“The Pokegama Bear was a real animal character in Itasca County’s earliest logging days. Until the last drive had floated southward to the waiting Twin City mills no lumberjack could be found who was not familiar with its demise. Frank Hasty recorded the actual event in verse and almost at once musically-inclined woodsman extemporized an air to which it could be sung. In one season it took its place in the saga of the pine and was being recited, sung, hummed, and whistled with varying degrees of fidelity throughout the broad scope of forest operations. Mr. Hasty, himself a lumberjack, had the satisfaction of hearing his composition crooned and bellowed as persistently as the modern popular song on the radio.

In the fall of 1874 Michael McAlpine had come forth to work at F. P. Clark’s camp on Knowlton’s (Black’s) Arm of Pokegama Lake. Hasty and two other men had accompanied him, the quartet accomplishing the last stage of the journey, from Aitkin, afoot.

A Lumberjack named Morris O’Hearn was loading teams for the crew, and one bitter cold day O’Hearn decided that a fire wouldn’t be amiss. Taking his axe, he approached a big hallow pine stub intending to split off some kindling-wood, but at the first stroke there was a frantic scrambling inside and he stepped hastily back. With disconcerting suddenness a huge bear came tearing out of a hole in the trunk. Blinking in the unaccustomed light, he gave one loud nose-clearing ‘whoosh!’ and O’Hearn dropped his axe and departed. The distance between the two widened rapidly as the bear took to the timber in the opposite direction.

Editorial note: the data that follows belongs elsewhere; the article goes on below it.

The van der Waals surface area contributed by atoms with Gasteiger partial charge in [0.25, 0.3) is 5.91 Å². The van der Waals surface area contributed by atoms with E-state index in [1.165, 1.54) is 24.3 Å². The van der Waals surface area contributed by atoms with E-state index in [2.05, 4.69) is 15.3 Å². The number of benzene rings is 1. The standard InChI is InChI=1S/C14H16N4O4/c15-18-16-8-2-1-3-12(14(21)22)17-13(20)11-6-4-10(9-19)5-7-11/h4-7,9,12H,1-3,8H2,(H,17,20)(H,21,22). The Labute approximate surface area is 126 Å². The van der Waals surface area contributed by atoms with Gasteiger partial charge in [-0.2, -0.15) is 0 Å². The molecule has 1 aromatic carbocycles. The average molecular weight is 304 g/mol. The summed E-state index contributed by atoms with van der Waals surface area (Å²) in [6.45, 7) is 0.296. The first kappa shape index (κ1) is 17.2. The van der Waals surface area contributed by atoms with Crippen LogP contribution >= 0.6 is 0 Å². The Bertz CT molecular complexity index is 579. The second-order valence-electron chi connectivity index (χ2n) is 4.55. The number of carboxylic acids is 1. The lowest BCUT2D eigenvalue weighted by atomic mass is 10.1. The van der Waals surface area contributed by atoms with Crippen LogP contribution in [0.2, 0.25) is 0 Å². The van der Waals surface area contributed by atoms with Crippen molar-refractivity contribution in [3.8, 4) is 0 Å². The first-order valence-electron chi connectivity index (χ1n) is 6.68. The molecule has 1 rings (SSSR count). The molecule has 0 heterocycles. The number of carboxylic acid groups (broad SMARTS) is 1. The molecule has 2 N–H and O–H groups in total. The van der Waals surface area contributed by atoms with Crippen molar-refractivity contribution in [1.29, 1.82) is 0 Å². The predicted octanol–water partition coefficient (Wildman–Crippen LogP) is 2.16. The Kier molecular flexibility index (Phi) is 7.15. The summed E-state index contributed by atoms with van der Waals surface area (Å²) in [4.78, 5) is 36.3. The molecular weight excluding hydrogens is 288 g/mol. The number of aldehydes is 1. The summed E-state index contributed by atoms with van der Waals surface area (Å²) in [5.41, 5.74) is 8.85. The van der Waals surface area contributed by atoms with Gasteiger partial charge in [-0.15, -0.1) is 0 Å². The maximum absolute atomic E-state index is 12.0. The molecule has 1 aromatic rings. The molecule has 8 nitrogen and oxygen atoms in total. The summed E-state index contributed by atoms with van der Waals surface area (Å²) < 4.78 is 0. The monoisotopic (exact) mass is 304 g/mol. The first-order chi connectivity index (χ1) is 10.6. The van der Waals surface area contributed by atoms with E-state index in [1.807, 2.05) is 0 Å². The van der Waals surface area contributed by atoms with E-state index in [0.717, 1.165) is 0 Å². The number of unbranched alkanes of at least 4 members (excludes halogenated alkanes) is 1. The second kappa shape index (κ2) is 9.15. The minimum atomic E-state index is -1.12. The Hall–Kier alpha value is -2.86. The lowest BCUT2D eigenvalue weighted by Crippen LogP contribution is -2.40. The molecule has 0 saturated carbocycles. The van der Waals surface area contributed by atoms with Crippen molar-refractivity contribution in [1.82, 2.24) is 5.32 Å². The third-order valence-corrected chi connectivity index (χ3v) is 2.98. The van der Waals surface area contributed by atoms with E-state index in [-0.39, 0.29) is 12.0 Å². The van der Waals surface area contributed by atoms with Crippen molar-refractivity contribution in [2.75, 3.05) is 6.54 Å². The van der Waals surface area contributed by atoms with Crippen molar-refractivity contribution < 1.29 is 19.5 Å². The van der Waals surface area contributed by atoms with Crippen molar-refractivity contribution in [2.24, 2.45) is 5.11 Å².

Hasty and a man named Quinn gave chase, yelling at the top of their lungs and throwing their axes after the frightened animal. This completed Bruin’s panic and he broke into the logging road where the footing was better. There he straightened out to do some real running. McAlpine, working near the road just ahead, took in the situation at a glance. Stepping quietly behind a big tree, he raised his axe in readiness and waited. Bruin went down under one clean blow, as he passed McAlpine’s hiding-place.

In those days bear oil was prized more highly than the skin or meat, so the carcass was taken to camp to be “tried out” on Sunday morning. While this process was going on, McAlpine and Hasty left camp for a time to search for axe-handle timber; they returned to discover that they had lost their share of the oil. The men present had bottled the last drop as it came from the kettles, and all they gave the actual killer of the bear was a hoarse laugh. Hasty retired to the bunk-house in disgust, but emerged later with a poem which showed that he harbored no ill-will.”

– page 43